With the academic year coming to an end, it’s once again time for course evaluations. All UTM students registered in any classes are invited to submit course evaluations and the feedback is made available to professors. Most students are aware of the existence of course evaluations, but of the logistics are not clear.

Professor Susan McCahan is the VP innovations in undergraduate education and the chair of First Year for the Faculty of Applied Science and Engineering, at the Centre for Teaching Support and Innovation. According to McCahan, professors have access to all the feedback they receive.

McCahan clarified the process of course evaluations, saying that about four weeks before the end of the semester, instructors receive an email and a window opens alerting them that course evaluations will start soon. Professors are given the option of adding an instructor-selected question from an item bank that contains over 200 validated items. They have two weeks to do this.

After it closes, a student window opens, typically starting from the last couple of weeks of the semester and going into the study period, always ending before exams begin. This is when students fill in course evaluations online after they are sent a notification via email. Once the student window closes, the office begins processing the collected data, but the results are not released to faculty members until grades are finalized, submitted, and approved.

Then the instructor receives a visual report of evaluations that includes the means on different questions, standard deviations, visual histograms, qualitative comments, and so on. The report is quite extensive and contains a substantial amount of feedback.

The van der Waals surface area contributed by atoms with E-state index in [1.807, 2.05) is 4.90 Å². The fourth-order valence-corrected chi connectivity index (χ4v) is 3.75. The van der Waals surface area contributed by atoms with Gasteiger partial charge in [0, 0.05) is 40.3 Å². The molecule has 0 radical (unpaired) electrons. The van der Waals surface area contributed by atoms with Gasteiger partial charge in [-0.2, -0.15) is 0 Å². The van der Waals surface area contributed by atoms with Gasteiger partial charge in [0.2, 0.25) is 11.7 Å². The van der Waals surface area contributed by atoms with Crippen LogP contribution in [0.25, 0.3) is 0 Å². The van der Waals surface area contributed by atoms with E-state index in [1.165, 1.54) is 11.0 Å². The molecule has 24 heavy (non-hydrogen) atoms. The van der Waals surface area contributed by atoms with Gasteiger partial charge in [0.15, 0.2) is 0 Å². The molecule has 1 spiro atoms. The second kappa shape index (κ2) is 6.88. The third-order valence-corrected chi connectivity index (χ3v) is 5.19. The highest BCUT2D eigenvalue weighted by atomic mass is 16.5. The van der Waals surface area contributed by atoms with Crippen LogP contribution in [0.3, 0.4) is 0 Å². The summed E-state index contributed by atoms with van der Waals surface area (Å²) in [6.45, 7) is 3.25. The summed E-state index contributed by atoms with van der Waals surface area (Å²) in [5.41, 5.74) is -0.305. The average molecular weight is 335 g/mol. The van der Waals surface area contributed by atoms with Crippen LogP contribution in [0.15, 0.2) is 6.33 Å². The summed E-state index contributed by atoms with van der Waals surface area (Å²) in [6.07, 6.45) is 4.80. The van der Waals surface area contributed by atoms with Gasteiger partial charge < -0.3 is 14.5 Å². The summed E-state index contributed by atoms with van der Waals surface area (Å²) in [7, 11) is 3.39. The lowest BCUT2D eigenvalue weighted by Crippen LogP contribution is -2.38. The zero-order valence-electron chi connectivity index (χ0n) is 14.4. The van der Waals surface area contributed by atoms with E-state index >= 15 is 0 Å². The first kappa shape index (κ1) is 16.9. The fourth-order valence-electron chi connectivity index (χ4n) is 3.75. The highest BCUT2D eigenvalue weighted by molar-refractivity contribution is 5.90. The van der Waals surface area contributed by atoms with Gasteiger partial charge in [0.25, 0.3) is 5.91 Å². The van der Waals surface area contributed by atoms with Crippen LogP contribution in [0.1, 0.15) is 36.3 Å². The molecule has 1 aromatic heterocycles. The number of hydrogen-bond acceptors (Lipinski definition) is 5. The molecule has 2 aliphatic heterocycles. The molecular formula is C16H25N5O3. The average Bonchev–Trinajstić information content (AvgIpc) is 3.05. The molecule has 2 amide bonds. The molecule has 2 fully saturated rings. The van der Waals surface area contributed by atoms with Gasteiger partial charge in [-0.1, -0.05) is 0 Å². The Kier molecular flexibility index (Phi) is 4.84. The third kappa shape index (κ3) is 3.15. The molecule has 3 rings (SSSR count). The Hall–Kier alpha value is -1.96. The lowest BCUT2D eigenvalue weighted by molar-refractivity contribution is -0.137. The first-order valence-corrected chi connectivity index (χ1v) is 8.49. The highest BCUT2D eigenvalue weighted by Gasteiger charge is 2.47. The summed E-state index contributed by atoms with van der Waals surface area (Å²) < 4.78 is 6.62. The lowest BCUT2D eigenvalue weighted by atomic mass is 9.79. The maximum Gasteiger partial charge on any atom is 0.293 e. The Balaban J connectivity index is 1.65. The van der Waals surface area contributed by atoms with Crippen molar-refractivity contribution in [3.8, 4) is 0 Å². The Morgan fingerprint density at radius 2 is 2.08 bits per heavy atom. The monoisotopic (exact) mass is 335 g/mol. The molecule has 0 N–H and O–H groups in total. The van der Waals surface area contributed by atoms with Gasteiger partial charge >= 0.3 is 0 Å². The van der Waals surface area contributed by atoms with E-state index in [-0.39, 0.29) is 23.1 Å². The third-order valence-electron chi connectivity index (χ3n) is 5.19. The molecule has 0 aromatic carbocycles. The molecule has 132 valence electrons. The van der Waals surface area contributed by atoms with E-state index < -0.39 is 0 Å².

With regards to whether it is mandatory for professors to examine the feedback given by students, McCahan expressed that of course, there is no way to ensure that professors look at the feedback given by students. However, the reports are not only provided to individual instructors, but also the chairs of the departments. The department chairs use the reports as a contributing factor to the processes that occur within a department, such as the annual review of faculty members, promotion, tenure, and pay increases.

When asked about how many students fill out course evaluations, McCahan said that it varies across all of the projects, referring to the clusters of courses that are evaluated in the same window (UTM undergrads form one project in the fall term). Response rates vary from 33 to 90 percent.

In addition to McCahan, professor Daniela Janes of the English and drama department provided insight with regards to how course evaluations are of use to professors, saying that course evaluations help professors further understand students’ experiences in the classroom and aid professors in reflecting on pedagogical practices. Janes expressed that the “comments” section of the course evaluations was particularly valuable to her, because it allowed students to express “a more anecdotal and personal response to the course materials and the teaching approach”.

With regards to implementing changes from feedback into her new courses, she affirmed that she did so. For example, Janes added a writing assignment to a class in which she had received feedback asking for more writing opportunities and also removed a book from a course that was quite heavy on reading.

Despite the low completion rate of course evaluations, it’s clear that student voices are being heard and that feedback is being used by the faculty. There are still a few days left for this year’s course evaluations. Whether you choose to complete them or not, one thing is certain: your email will be clogged with reminders asking you to do so.

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